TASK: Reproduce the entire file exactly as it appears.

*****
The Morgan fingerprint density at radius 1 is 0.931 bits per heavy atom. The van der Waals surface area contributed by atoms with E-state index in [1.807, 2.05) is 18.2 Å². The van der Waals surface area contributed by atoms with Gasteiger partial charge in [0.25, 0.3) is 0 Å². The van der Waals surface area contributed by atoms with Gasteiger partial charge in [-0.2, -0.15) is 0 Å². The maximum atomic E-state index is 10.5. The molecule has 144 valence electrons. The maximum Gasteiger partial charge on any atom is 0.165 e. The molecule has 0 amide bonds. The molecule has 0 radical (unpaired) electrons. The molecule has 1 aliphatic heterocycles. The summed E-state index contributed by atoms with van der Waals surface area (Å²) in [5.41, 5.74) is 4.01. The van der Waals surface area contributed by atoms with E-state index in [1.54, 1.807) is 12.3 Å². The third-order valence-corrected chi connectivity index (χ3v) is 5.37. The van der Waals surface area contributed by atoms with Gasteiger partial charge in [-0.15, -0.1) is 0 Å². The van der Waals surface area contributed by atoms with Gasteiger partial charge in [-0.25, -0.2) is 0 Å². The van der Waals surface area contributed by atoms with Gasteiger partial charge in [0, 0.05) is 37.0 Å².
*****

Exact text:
The Morgan fingerprint density at radius 1 is 0.931 bits per heavy atom. The van der Waals surface area contributed by atoms with E-state index in [1.807, 2.05) is 18.2 Å². The van der Waals surface area contributed by atoms with Gasteiger partial charge in [0.25, 0.3) is 0 Å². The van der Waals surface area contributed by atoms with Gasteiger partial charge in [-0.2, -0.15) is 0 Å². The maximum atomic E-state index is 10.5. The molecule has 144 valence electrons. The maximum Gasteiger partial charge on any atom is 0.165 e. The molecule has 0 amide bonds. The molecule has 0 radical (unpaired) electrons. The molecule has 1 aliphatic heterocycles. The summed E-state index contributed by atoms with van der Waals surface area (Å²) in [5.41, 5.74) is 4.01. The van der Waals surface area contributed by atoms with E-state index in [1.54, 1.807) is 12.3 Å². The third-order valence-corrected chi connectivity index (χ3v) is 5.37. The van der Waals surface area contributed by atoms with Gasteiger partial charge in [-0.15, -0.1) is 0 Å². The van der Waals surface area contributed by atoms with Gasteiger partial charge in [-0.25, -0.2) is 0 Å². The van der Waals surface area contributed by atoms with Gasteiger partial charge in [0, 0.05) is 37.0 Å².